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  1. #1
    Join Date
    Feb 2007
    Posts
    5

    Unanswered: Simple Join not so simple

    I am receiving funny results from a query. To simplify, I have 2 tables (today\yesterday). Each tbl has the same 8 columns. My query joins the two tables then looks where either of two columns has changed. What is happening is that when checking one of the columns it seems as though sql is flipping the column, causing it to be returned in error.

    result set

    colA colB colC colD colE colF colG colG (from yesterday)
    1 1 a b c d e m
    1 1 a b c d m e

    So what's happening is that the record above is actually the same record and should not be returned. There is a daily pmt column that changes but I am not using that in the query. Aside from that the two records are identicle.

    Any help is appreciated.

  2. #2
    Join Date
    Jun 2003
    Location
    Ohio
    Posts
    12,592
    Provided Answers: 1
    We can't help fix your query if you don't post your query.
    If it's not practically useful, then it's practically useless.

    blindman
    www.chess.com: "sqlblindman"
    www.LobsterShot.blogspot.com

  3. #3
    Join Date
    Feb 2007
    Posts
    5
    select t.colA,
    t.colB,
    t.colC,
    y.colC,
    t.colD,
    y.colD,
    t.colE,
    y.colE,
    t.colF,
    y.colF,
    t.colG
    y.colG
    from today t inner join yesterday y
    on t.colA = y.colA
    and t.colB = y.colB
    where ((t.colF <> y.colF) or (t.colG <> y.colG))

  4. #4
    Join Date
    Apr 2002
    Location
    Toronto, Canada
    Posts
    20,002
    the examples you show are fine, those aren't the same rows
    rudy.ca | @rudydotca
    Buy my SitePoint book: Simply SQL

  5. #5
    Join Date
    Jun 2003
    Location
    Ohio
    Posts
    12,592
    Provided Answers: 1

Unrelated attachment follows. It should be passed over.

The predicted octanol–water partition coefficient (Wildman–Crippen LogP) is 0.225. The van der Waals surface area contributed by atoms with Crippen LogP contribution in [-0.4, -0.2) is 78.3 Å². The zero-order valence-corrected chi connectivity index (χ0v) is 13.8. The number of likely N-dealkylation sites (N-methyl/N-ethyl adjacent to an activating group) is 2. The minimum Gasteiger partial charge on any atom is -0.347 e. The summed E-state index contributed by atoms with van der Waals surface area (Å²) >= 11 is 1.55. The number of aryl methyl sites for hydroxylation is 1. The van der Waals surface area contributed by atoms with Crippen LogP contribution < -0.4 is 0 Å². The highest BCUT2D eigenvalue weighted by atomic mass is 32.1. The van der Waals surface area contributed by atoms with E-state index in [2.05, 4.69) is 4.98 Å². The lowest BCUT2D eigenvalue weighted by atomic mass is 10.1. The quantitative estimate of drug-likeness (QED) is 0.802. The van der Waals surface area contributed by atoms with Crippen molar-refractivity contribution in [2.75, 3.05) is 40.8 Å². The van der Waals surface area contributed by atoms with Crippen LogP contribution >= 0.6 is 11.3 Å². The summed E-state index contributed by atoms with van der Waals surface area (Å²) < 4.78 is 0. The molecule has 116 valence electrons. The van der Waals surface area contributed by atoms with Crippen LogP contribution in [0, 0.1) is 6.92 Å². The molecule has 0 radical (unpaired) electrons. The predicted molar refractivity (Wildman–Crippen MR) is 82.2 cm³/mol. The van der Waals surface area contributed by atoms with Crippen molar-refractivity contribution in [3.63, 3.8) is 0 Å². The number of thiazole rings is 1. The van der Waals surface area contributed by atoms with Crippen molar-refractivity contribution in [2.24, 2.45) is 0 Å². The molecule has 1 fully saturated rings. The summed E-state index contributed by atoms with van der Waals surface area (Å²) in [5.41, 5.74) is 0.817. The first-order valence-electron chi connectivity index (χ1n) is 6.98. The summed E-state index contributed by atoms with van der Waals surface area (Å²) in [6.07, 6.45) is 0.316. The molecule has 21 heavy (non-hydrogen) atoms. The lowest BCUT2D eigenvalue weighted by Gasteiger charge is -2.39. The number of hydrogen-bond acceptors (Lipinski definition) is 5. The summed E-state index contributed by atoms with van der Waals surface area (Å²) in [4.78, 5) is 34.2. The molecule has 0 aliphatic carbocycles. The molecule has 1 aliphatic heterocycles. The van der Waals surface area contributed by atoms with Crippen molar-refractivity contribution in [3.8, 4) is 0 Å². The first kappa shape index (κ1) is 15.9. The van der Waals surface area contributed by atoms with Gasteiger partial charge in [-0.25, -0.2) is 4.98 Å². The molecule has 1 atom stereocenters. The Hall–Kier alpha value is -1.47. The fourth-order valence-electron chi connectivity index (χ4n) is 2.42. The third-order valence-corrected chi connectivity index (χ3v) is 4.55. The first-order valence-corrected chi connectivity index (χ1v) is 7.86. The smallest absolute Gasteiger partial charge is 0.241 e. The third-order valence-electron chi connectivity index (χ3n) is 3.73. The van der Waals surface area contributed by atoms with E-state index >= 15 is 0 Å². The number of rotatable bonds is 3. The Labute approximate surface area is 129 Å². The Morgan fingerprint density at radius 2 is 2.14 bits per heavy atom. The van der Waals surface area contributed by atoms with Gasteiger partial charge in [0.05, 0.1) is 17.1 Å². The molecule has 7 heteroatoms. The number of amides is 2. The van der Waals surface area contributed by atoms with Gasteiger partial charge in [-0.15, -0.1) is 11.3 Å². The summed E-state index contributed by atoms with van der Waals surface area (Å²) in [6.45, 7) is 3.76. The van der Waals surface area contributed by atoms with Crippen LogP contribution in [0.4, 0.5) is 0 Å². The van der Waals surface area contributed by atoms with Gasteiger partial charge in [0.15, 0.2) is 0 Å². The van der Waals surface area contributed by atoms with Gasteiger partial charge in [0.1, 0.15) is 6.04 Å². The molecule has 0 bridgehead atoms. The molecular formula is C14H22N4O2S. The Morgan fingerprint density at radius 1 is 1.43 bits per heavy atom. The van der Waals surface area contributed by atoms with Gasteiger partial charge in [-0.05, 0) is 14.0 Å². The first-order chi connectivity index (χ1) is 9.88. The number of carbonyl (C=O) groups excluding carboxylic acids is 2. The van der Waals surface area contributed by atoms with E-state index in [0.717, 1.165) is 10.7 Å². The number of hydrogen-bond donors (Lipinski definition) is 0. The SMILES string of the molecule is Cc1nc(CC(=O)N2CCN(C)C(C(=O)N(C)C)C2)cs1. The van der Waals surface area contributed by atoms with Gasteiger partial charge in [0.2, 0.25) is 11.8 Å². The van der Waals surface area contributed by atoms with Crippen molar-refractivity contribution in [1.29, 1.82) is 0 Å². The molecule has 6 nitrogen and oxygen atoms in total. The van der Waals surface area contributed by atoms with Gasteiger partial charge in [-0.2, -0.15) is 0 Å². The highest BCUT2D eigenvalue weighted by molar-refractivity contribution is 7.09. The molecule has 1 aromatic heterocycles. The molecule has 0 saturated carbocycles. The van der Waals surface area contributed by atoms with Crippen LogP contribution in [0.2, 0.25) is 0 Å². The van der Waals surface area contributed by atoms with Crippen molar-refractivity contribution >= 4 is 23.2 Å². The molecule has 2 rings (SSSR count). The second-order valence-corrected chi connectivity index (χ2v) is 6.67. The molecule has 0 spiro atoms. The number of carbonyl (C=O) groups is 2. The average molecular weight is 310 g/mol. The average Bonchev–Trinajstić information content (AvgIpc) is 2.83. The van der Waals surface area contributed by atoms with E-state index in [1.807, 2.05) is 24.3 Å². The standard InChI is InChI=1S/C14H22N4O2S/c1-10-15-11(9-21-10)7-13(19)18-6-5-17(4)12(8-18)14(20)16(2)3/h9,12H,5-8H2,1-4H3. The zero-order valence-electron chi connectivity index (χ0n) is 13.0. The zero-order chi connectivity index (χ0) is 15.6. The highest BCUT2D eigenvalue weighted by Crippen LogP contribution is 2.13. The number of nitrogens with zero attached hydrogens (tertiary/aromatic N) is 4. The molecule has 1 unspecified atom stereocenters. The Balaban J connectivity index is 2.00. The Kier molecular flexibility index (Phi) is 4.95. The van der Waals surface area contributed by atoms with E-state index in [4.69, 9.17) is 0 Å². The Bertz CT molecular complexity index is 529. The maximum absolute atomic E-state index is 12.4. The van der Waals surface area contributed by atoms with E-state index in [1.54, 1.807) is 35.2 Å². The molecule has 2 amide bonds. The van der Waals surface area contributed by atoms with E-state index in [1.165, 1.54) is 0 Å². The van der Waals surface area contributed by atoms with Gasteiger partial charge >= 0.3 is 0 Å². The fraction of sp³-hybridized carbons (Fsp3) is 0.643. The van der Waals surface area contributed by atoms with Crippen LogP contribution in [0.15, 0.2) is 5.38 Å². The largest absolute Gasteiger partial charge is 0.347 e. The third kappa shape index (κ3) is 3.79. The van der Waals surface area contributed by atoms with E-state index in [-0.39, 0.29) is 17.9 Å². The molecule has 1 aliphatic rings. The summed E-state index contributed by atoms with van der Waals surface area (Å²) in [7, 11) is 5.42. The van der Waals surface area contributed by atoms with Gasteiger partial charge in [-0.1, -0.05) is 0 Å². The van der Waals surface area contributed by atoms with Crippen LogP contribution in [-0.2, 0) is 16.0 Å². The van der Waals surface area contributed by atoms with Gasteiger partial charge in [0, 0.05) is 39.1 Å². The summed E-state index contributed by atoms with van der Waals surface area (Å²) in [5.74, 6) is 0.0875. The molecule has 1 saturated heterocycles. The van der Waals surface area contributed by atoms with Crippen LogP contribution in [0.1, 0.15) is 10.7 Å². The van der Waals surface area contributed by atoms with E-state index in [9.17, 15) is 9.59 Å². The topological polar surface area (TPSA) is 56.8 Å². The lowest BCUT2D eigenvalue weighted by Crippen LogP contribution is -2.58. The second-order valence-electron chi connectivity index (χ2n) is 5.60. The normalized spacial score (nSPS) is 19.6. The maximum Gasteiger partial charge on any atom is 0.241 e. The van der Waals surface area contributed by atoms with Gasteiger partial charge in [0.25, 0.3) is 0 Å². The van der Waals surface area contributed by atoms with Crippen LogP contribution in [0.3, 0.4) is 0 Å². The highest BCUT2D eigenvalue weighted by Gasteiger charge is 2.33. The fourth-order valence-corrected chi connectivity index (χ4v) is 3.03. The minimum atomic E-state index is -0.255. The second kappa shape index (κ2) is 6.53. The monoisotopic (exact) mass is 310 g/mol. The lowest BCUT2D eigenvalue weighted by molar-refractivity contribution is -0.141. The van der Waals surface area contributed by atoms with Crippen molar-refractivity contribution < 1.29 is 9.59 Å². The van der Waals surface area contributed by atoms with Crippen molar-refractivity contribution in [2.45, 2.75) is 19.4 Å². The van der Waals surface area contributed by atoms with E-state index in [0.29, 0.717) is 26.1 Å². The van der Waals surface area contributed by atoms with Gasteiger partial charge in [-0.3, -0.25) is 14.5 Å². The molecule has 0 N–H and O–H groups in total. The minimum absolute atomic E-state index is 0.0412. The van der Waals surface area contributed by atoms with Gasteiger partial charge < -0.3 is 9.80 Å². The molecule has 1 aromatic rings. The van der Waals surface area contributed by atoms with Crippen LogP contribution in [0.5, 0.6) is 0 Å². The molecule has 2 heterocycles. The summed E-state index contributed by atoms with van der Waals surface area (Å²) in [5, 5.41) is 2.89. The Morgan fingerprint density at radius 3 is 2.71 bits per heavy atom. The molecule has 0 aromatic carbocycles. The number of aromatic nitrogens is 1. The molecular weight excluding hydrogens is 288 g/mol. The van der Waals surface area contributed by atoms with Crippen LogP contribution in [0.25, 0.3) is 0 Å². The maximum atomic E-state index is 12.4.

Do you have primary keys on these tables? Is there a natural key for each table that uniquely identifies a record?
    If it's not practically useful, then it's practically useless.

    blindman
    www.chess.com: "sqlblindman"
    www.LobsterShot.blogspot.com

  6. #6
    Join Date
    Feb 2007
    Posts
    5
    There aren't defined keys, but colA and colB combined make the key. The key is not unique though as there could be multiple records. To make the key unique it would have to include both colF and colG but then these are subject to change (which is what I am checking).

  7. #7
    Join Date
    Jun 2003
    Location
    Ohio
    Posts
    12,592
    Provided Answers: 1
    If it is not unique, it is not a key. And if you are joining on this and there are duplicates, then you will get duplicate records out. If you have two records in A that match with 2 records in B, you are going to get 4 records as a result. There is no way around that.
    If it's not practically useful, then it's practically useless.

    blindman
    www.chess.com: "sqlblindman"
    www.LobsterShot.blogspot.com

  8. #8
    Join Date
    May 2005
    Location
    South Africa
    Posts
    1,365
    Provided Answers: 1
    Since 4 columns make it unique it might help to join where all 4 are equal

    select *
    from today t
    where not exists
    (select 1
    from yesterday y
    where t.colA = y.colA
    and t.colB = y.colB
    and t.colF = y.colF
    and t.colG = y.colG
    )

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